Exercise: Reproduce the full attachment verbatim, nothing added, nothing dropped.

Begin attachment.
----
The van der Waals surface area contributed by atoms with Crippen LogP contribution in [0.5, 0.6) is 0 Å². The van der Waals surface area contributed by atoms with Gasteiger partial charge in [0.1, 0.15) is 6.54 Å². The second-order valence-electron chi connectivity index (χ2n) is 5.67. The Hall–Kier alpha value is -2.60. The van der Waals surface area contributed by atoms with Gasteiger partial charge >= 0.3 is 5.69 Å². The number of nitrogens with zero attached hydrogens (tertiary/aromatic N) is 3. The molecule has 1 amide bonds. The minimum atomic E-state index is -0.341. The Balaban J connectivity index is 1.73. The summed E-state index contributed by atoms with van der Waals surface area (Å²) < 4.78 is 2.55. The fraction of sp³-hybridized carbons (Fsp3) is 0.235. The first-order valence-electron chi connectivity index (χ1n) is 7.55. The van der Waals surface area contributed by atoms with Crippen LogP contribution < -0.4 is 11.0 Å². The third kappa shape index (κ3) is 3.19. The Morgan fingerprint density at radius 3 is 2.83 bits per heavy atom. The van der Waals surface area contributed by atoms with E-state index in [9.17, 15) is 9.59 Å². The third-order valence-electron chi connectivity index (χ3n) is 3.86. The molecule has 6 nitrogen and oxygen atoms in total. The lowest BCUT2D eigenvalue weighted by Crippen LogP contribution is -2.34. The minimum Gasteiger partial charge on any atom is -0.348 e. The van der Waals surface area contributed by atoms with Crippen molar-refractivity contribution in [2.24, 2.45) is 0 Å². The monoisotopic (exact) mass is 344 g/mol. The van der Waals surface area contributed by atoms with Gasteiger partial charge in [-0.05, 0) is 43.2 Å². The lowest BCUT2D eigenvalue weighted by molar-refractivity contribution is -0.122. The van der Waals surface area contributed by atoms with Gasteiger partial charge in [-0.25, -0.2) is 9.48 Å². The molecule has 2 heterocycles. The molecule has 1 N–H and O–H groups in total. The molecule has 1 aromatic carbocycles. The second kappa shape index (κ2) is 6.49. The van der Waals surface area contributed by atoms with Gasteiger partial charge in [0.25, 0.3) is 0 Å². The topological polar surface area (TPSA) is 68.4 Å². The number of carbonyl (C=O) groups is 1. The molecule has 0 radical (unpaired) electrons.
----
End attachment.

The van der Waals surface area contributed by atoms with Crippen LogP contribution in [0.5, 0.6) is 0 Å². The van der Waals surface area contributed by atoms with Gasteiger partial charge in [0.1, 0.15) is 6.54 Å². The second-order valence-electron chi connectivity index (χ2n) is 5.67. The Hall–Kier alpha value is -2.60. The van der Waals surface area contributed by atoms with Gasteiger partial charge >= 0.3 is 5.69 Å². The number of nitrogens with zero attached hydrogens (tertiary/aromatic N) is 3. The molecule has 1 amide bonds. The minimum atomic E-state index is -0.341. The Balaban J connectivity index is 1.73. The summed E-state index contributed by atoms with van der Waals surface area (Å²) < 4.78 is 2.55. The fraction of sp³-hybridized carbons (Fsp3) is 0.235. The first-order valence-electron chi connectivity index (χ1n) is 7.55. The van der Waals surface area contributed by atoms with Crippen LogP contribution < -0.4 is 11.0 Å². The third kappa shape index (κ3) is 3.19. The Morgan fingerprint density at radius 3 is 2.83 bits per heavy atom. The van der Waals surface area contributed by atoms with E-state index in [9.17, 15) is 9.59 Å². The third-order valence-electron chi connectivity index (χ3n) is 3.86. The molecule has 6 nitrogen and oxygen atoms in total. The lowest BCUT2D eigenvalue weighted by Crippen LogP contribution is -2.34. The minimum Gasteiger partial charge on any atom is -0.348 e. The van der Waals surface area contributed by atoms with Crippen molar-refractivity contribution in [2.24, 2.45) is 0 Å². The monoisotopic (exact) mass is 344 g/mol. The van der Waals surface area contributed by atoms with Gasteiger partial charge in [-0.05, 0) is 43.2 Å². The lowest BCUT2D eigenvalue weighted by molar-refractivity contribution is -0.122. The van der Waals surface area contributed by atoms with Gasteiger partial charge in [-0.25, -0.2) is 9.48 Å². The molecule has 2 heterocycles. The molecule has 1 N–H and O–H groups in total. The molecule has 1 aromatic carbocycles. The second kappa shape index (κ2) is 6.49. The van der Waals surface area contributed by atoms with Gasteiger partial charge in [0.25, 0.3) is 0 Å². The topological polar surface area (TPSA) is 68.4 Å². The number of carbonyl (C=O) groups is 1. The molecule has 0 radical (unpaired) electrons.